By the 1960s, the hotel was aging poorly and was even considered for demolition. However, Fred Saunders’ four-hectare garden established a fresh face for the hotel. Additional features such as specialty Chrysanthemum Tea, summer and winter sports and attractions became available to the hotel’s visitors. Yachting, Malahat Drive road trips, year-round golf and salt- and freshwater fishing established a new lifestyle for Empress visitors.
In 1966, the hotel embarked on a $4-million renovation to restore its former grandeur. Nicknamed Operation Teacup, in reference to the hotel’s unique and extremely popular tea room, this modernization did not affect the overall design but rather focused on the hotel’s visual impact, changing the color palette from green and cream with highlights of red to orange and dark red with wood details.
In 1988–89, an extensive $45-million restoration was undertaken to improve the hotel’s original craftsmanship and renew the stained glass roof of the Palm Court, which had been covered up to save cost in the previous renovation but which could now be enjoyed by guests during special events. Since the creation of the original hotel in 1908, additional spaces have been created, such as an indoor pool, spa, lounge, executive suites, health club, reception and port cochère entrance pavilion.
After Vancouver’s Bosa Development bought the hotel in 2014, a two-year renovation project costing more than $60 million was undertaken by Canadian architect James Cheng and hospitality designers Hirsch Bedner Associates. It was the most extensive renovation in the hotel’s history and was completed in 2017. Five suites were removed to create a spacious lounge in the gold room with a deck overlooking the harbor. The ivy, which had damaged the exterior, was removed and the exterior bricks were repointed. All 464 guest rooms were renovated and retrofitted with air conditioning, 1,400 windows were restored with plate glass, the pool, health club and spa were upgraded, and a six-metre-high, 1.8-tonne custom-designed chandelier with 250,000 hand-cut crystals was added to the new lobby. The red and green colour palette was replaced with more regal hues of purple and gold. “If the former Empress was Queen Elizabeth II,” the Georgia Straight’s Gail Johnson wrote, “the new and improved version is all Kate Middleton: fresh, modern and sophisticated.”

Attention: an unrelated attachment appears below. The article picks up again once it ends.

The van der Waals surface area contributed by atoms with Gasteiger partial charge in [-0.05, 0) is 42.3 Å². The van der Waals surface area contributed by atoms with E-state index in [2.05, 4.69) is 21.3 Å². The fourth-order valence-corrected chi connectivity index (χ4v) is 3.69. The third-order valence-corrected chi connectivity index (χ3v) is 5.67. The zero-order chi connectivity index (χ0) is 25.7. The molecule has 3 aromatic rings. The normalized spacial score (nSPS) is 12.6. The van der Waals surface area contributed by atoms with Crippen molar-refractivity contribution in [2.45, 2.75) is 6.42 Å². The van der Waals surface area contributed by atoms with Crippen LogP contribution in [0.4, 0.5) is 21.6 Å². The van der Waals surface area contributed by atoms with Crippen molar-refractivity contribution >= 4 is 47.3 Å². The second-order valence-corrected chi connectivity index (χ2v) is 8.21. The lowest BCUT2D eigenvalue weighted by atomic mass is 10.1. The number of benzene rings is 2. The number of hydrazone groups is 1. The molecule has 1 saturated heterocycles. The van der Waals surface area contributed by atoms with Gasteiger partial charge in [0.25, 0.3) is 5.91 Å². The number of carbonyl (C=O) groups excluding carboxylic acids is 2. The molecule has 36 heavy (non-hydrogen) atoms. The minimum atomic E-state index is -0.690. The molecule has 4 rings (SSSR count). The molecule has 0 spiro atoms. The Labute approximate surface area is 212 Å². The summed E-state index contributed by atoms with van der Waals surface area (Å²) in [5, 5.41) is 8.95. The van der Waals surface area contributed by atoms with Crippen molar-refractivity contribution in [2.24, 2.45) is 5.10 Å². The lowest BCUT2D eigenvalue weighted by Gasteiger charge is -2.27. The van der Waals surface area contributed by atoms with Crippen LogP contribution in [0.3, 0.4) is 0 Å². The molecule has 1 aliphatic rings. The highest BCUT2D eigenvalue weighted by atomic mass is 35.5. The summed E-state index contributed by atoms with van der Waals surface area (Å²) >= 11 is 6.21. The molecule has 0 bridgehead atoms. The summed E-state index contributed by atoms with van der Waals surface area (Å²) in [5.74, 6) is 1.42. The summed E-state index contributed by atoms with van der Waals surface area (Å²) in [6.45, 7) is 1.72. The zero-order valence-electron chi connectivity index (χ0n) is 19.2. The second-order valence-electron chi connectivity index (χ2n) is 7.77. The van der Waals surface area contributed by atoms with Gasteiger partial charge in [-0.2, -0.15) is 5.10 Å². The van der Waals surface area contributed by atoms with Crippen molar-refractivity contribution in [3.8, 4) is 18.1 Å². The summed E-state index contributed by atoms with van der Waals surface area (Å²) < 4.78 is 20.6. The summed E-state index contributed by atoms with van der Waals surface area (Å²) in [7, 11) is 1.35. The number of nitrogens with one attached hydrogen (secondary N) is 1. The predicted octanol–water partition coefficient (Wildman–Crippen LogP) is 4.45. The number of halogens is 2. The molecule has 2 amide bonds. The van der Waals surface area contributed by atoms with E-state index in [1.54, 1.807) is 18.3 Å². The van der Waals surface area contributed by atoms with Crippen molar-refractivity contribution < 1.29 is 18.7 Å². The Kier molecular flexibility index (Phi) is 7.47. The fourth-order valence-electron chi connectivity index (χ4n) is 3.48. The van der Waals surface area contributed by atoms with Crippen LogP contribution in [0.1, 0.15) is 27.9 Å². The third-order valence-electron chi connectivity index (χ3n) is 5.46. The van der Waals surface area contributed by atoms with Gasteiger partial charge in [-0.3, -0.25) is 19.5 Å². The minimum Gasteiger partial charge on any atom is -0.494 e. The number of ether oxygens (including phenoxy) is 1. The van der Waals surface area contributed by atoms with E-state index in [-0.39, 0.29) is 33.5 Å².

The afternoon tea offered in the Empress’s 138-seat Lobby Lounge has been a staple of Victoria’s tourism activities since the hotel opened. It features custom-made tea, as well as sandwiches and pastries made from locally grown ingredients, some coming from the hotel’s rooftop garden and honeybee apiary, which produces about 1,110 kg of honey a year. The tea is served with a china pattern custom-made in 1914 and used at the hotel since the visit by King George VI and Queen Elizabeth in 1939.
An unusually high number of ghost sightings have been reported at the Empress over the years. The ghost of the hotel’s chief architect, Francis M. Rattenbury, who was beaten to death in England in 1935 by his second wife’s lover, is said to haunt the area where his picture hangs (see also Feature: Francis Mawson Rattenbury). The spirit of a woman who died of natural causes in a room that was later demolished to make way for an elevator is said to roam the halls, following people until they reach the elevators and then disappearing. In the 1960s, a construction worker reported seeing a human figure swinging from the ceiling in a room where another worker apparently hanged himself a year earlier. Other ghost stories include a young girl who appears in one particular room and a maid who is seen cleaning on the sixth floor. These have all contributed to the local legend that the Empress is haunted.
National Historic Site
The Empress was recognized as a national historic site of Canada in 1981 by Parks Canada, which noted that the “Château-style vocabulary used by the railway hotels evolved as a distinctly Canadian architectural type. The Empress signals the beginning of this evolution from a strictly Château-style design towards one that incorporated contemporary forms.”